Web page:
* Drops to C$0.9909 to the US$, or $1.0092
* Touches weakest since March 17, traders eye US$ parity
* Bond prices jump as investors continue to exit risk
By Andrea Hopkins
TORONTO, Aug 8 Canada's dollar dropped more
than a cent to a near five-month low against the U.S. currency
on Monday, on rising fears of a U.S. recession exacerbated by
the United States' loss of its triple-A credit rating.
The currency was caught up in a wave of selling that saw
U.S. stocks plunge more than 6 percent as investors fled to the
safety of gold and bonds. [MKTS/GLOB]
And analysts warned falling equity markets and energy
prices could drive the commodity-linked Canadian currency even
lower in the week ahead, perhaps even to equal footing with the
The Canadian and U.S. currencies were last equal in
"If there are continued moves such as we've seen in every
other asset class, parity here we come by week-end," said C.J.
Gavsie, managing director of foreign exchange sales at BMO
"In addition to the stock markets, there is a lot of
pressure from the oil side, and that decline has had and
continues to have tremendous pressure on the Canadian dollar,"
The price of oil, a key Canadian export, dropped more than
5 percent to $81.31 a barrel a barrel. [O/R]
The Canadian dollar CAD=D4 closed the session at C$0.9909
to the U.S. dollar, or $1.0092, having regained some ground
since hitting C$0.9930, or C$1.0070, earlier in the day. That
was its lowest level since March 17.
The day's close was well below Friday's North American
session close at C$0.9781 to the U.S. dollar, or $1.0224.
"A number of important benchmark markets around the world
are in bear market territory now ... so this is an environment
where risk aversion is probably going to persist," said Shaun
Osborne, chief currency strategist at TD Securities.
"In that kind of environment we would expect the Canadian
dollar to continue underperforming."
The Canadian dollar, which was within striking distance of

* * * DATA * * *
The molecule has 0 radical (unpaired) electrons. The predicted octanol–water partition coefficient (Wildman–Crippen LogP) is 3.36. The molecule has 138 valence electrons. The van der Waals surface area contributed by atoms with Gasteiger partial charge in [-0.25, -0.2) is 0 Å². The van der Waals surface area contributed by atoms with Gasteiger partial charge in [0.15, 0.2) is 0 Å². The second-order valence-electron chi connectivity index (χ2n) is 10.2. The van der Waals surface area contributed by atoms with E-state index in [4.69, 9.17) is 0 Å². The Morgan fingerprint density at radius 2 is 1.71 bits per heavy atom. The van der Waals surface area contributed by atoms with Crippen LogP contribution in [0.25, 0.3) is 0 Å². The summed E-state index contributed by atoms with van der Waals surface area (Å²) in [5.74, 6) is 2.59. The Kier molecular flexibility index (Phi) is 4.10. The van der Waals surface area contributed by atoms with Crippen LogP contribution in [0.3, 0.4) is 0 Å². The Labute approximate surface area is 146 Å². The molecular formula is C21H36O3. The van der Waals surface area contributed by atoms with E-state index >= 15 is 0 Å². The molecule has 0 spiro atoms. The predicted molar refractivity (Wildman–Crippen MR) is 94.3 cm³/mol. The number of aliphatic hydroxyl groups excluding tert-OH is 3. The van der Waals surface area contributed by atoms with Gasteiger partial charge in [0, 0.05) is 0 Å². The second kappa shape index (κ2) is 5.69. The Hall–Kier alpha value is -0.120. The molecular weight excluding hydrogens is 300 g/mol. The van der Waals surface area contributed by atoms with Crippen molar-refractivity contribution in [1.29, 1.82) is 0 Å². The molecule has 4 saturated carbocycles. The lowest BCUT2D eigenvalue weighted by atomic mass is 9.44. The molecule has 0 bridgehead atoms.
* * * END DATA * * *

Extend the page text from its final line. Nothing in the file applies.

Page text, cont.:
hitting a modern-day high not even a month ago, has lost more
than 5 cents since late July, swept up in the global sell-off
of riskier assets. [ID:nN1E76K0DV]
Equity markets dropped on Monday in the third day of
The Dow Jones Industrial Average closed down 5.6 percent,
while the S&P 500 was down 6.7 percent and the Nasdaq lost 6.9
Losses in Toronto were only slightly less pronounced, with
the Toronto Stock Exchange's S&P/TSX composite index .GSPTSE
down 4.04 percent. [.TO]
Deep-rooted jitters after Standard & Poor's cut the U.S.
debt rating from its top-notch level on Friday sent world
stocks towards their lowest point in a year, overshadowing
relief that the European Central Bank was buying bonds of euro
zone strugglers Italy and Spain.
Uncertainty over economic growth in the United States is a
major factor putting pressure on the Canadian dollar, the U.S.
being Canada's biggest trading partner.
"Canada still has a number of safe-haven elements to it,
but so long as you've got intense uncertainty about the U.S.
and global growth outlooks, they're not necessarily going to
shine through," David Watt, senior currency strategist at RBC
Government bonds pushed sharply higher, shaking off the S&P
downgrade as stocks bore the brunt of the flight from risk.
Canada's two-year bond CA2YT=RR jumped 50 Canadian cents
to yield 0.813 percent, while the 10-year bond CA10YT=RR
climbed C$1.37 cents to yield 2.487 percent.
Canadian government bonds outperformed short- and
medium-term U.S. Treasuries following the downgrade. But a
surge in safe-have demand for long-term U.S. debt on jitters
about the economy meant Canada underperformed at the long end.
(Editing by Jeffrey Hodgson)